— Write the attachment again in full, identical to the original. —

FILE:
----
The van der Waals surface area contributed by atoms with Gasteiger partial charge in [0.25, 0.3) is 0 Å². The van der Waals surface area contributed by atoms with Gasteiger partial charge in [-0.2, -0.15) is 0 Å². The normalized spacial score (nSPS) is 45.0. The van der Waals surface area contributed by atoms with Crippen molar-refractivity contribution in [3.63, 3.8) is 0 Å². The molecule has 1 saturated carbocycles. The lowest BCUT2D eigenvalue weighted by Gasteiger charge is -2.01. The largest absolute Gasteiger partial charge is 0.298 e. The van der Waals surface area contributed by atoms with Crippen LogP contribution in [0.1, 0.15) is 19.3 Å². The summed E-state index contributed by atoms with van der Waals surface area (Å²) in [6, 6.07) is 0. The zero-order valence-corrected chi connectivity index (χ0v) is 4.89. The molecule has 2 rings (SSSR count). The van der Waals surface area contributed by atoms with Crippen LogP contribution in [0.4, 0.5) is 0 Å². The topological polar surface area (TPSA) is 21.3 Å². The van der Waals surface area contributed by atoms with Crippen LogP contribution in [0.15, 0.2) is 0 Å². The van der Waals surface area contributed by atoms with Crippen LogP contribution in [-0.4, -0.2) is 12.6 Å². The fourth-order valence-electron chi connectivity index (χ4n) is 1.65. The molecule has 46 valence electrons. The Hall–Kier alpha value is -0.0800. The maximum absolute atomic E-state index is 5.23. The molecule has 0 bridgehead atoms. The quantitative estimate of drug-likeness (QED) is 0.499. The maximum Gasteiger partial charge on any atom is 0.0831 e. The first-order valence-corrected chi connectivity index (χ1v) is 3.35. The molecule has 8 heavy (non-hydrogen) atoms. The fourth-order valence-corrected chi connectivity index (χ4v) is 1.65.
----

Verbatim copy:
The van der Waals surface area contributed by atoms with Gasteiger partial charge in [0.25, 0.3) is 0 Å². The van der Waals surface area contributed by atoms with Gasteiger partial charge in [-0.2, -0.15) is 0 Å². The normalized spacial score (nSPS) is 45.0. The van der Waals surface area contributed by atoms with Crippen molar-refractivity contribution in [3.63, 3.8) is 0 Å². The molecule has 1 saturated carbocycles. The lowest BCUT2D eigenvalue weighted by Gasteiger charge is -2.01. The largest absolute Gasteiger partial charge is 0.298 e. The van der Waals surface area contributed by atoms with Crippen LogP contribution in [0.1, 0.15) is 19.3 Å². The summed E-state index contributed by atoms with van der Waals surface area (Å²) in [6, 6.07) is 0. The zero-order valence-corrected chi connectivity index (χ0v) is 4.89. The molecule has 2 rings (SSSR count). The van der Waals surface area contributed by atoms with Crippen LogP contribution in [0.4, 0.5) is 0 Å². The topological polar surface area (TPSA) is 21.3 Å². The van der Waals surface area contributed by atoms with Crippen LogP contribution in [0.15, 0.2) is 0 Å². The van der Waals surface area contributed by atoms with Crippen LogP contribution in [-0.4, -0.2) is 12.6 Å². The fourth-order valence-electron chi connectivity index (χ4n) is 1.65. The molecule has 46 valence electrons. The Hall–Kier alpha value is -0.0800. The maximum absolute atomic E-state index is 5.23. The molecule has 0 bridgehead atoms. The quantitative estimate of drug-likeness (QED) is 0.499. The maximum Gasteiger partial charge on any atom is 0.0831 e. The first-order valence-corrected chi connectivity index (χ1v) is 3.35. The molecule has 8 heavy (non-hydrogen) atoms. The fourth-order valence-corrected chi connectivity index (χ4v) is 1.65.